The swirling winds and horizontal rains found quick refuge inside my tarp. Regardless of how I adjusted or tried to secure, the floods came in with a vengeance. We also discovered that we had camped in a slight recession which quickly turned into a mud puddle. We were all soaked by morning.

Not wanting to sleep in a wet sleeping bag with the temperature dipping below 30 that night, we were glad we had an option to get off trail at the 30-mile mark.

I returned home feeling slightly defeated and considering selling my tarp for spare parts. As the memory of a long night in the rain gave way to more pleasant memories, I soon began planning my next hike.

As I considered options for shelter, I kept coming back to the thought, “but I like tarp camping”.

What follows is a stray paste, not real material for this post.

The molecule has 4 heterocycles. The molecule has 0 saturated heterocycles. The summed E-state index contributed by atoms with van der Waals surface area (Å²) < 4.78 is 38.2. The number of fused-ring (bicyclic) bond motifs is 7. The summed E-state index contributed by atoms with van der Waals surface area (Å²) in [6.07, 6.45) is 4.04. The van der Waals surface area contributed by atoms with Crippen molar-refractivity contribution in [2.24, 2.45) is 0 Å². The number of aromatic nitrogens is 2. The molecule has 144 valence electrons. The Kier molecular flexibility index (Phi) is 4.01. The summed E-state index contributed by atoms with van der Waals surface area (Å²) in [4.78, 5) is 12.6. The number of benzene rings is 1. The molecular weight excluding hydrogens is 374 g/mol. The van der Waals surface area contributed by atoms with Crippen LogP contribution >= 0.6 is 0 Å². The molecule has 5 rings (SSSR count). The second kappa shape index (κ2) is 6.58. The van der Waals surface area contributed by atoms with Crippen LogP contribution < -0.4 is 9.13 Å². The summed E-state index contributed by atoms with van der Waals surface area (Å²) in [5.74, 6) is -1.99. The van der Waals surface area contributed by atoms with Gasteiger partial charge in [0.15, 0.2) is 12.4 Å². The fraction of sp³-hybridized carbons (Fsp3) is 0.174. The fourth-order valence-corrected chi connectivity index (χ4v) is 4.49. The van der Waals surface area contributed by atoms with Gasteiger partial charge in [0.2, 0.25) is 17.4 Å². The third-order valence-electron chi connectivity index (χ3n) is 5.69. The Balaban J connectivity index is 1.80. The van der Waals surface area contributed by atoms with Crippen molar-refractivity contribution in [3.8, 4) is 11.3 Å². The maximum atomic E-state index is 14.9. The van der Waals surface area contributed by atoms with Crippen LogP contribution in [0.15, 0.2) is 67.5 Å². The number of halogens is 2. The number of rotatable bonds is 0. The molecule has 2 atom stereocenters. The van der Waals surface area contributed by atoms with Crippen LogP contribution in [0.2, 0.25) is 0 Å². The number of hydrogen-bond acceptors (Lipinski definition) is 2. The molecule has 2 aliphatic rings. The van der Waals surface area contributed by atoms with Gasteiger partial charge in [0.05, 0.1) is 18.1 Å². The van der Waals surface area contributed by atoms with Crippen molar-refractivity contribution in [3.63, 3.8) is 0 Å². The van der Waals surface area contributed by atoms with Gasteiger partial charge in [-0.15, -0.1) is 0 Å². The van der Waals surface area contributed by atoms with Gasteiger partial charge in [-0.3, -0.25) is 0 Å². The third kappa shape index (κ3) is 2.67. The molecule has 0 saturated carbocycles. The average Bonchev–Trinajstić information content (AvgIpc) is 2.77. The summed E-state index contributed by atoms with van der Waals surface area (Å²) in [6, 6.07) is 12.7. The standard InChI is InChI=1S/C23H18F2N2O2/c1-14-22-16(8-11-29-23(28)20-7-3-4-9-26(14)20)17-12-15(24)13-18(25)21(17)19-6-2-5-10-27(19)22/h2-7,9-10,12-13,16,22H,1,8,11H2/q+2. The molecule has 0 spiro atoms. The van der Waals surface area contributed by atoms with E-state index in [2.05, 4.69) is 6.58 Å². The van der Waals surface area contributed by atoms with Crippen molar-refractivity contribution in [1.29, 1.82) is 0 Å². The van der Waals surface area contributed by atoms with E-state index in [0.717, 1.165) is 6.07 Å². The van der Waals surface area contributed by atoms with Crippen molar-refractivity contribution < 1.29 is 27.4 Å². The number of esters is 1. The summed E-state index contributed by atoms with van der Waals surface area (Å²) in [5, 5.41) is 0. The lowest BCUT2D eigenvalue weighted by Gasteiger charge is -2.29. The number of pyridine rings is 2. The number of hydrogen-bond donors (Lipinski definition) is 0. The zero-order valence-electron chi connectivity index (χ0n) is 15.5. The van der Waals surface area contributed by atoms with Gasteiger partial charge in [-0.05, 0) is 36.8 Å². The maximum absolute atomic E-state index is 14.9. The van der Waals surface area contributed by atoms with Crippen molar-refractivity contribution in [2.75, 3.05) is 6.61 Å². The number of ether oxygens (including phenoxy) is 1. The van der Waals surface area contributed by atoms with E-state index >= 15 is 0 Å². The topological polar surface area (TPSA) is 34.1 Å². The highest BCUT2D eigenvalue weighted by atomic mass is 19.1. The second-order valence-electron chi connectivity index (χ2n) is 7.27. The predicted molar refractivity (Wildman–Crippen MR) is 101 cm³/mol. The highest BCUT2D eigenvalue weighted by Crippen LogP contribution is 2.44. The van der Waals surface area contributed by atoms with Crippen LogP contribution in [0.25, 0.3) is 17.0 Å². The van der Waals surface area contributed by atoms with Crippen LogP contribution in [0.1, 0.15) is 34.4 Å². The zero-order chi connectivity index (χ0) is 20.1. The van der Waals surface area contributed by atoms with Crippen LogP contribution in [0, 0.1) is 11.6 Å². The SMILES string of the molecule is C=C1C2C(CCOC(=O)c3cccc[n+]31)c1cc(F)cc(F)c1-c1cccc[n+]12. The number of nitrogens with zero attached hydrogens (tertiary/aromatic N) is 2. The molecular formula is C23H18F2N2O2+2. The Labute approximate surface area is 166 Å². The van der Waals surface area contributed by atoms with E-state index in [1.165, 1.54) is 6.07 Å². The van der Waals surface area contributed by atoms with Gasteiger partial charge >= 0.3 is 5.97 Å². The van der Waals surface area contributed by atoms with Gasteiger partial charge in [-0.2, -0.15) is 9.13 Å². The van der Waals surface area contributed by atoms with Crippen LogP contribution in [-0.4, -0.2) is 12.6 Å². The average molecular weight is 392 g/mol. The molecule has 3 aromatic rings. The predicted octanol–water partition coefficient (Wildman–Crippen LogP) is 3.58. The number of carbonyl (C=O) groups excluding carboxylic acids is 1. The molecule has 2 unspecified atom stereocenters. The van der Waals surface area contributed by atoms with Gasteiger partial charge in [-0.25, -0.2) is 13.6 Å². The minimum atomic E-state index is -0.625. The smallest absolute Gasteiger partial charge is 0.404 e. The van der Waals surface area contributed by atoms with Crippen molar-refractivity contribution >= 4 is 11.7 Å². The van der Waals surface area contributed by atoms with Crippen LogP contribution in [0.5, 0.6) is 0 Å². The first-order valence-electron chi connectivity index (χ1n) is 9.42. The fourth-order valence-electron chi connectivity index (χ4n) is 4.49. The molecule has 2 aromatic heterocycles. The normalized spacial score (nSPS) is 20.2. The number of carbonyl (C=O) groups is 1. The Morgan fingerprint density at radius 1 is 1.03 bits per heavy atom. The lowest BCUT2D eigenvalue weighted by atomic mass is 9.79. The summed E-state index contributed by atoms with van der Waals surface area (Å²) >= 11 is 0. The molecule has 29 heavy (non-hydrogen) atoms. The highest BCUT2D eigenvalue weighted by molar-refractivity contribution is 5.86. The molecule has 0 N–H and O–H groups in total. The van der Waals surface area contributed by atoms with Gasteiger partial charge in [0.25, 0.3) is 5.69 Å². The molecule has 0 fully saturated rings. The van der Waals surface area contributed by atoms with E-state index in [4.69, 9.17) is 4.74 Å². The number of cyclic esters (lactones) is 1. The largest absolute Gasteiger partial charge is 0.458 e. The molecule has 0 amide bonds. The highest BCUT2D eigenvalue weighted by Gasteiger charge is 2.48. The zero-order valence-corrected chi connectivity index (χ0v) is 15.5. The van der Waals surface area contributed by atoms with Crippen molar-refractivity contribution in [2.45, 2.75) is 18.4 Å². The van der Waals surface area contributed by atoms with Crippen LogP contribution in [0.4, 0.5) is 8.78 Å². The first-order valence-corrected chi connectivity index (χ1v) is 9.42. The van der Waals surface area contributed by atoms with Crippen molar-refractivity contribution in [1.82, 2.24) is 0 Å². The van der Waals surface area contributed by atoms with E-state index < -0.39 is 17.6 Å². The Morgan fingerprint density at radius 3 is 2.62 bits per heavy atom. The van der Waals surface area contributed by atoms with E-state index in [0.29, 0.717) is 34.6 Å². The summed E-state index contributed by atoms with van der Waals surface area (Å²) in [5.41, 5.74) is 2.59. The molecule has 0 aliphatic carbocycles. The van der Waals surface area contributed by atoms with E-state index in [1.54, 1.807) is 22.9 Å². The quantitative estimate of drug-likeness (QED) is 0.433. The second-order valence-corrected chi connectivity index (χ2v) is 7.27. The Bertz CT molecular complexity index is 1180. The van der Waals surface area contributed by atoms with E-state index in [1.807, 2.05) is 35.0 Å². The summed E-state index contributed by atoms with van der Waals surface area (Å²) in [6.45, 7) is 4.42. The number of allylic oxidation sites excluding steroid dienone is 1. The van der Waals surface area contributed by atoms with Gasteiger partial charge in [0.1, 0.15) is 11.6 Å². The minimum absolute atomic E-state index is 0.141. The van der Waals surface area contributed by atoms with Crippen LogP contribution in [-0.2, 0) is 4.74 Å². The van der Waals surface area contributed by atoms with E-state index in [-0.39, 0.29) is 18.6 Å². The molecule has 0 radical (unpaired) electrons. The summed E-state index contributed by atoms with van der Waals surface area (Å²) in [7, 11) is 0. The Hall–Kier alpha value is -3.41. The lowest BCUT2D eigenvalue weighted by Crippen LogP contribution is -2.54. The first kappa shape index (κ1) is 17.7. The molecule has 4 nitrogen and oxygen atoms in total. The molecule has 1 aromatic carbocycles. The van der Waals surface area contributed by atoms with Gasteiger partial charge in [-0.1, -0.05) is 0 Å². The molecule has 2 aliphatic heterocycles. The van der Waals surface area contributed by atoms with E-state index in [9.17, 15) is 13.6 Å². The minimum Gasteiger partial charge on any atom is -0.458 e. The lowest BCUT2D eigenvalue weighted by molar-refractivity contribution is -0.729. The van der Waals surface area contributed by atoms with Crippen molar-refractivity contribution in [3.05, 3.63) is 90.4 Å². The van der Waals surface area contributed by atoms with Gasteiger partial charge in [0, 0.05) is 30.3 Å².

I started out by saying, “every hike is a learning experience”. So, what did I learn from this hike?

First, every hike will not come with a 12-hour long thunderstorm. Rain, possibly, but a 12-hour Arkansas Cyclone, probably not.

Second, there are a dozen of ways to set up a tarp. A little work on a more secure, or fully enclosed setup next time would possibly save day.

Third, don’t let one bad experience stop you from doing something you enjoy.

A bad experience at Walmart has never kept me from going back. I had done multiple hikes successfully with my tarp. Why would I let one bad experience keep me from many more great nights in the moonlight?

Forth, never stop learning. The problem that night was not with the tarp, it was with the guy who set it up! 

I have already found several new setups that would have protected me more that rainy night.

We only fail when we cease trying!

What epic fails have you learned from on the trail?

Leave a comment below or share this post with someone who needs it!

See you on the trail – I’ll be the one under a tarp!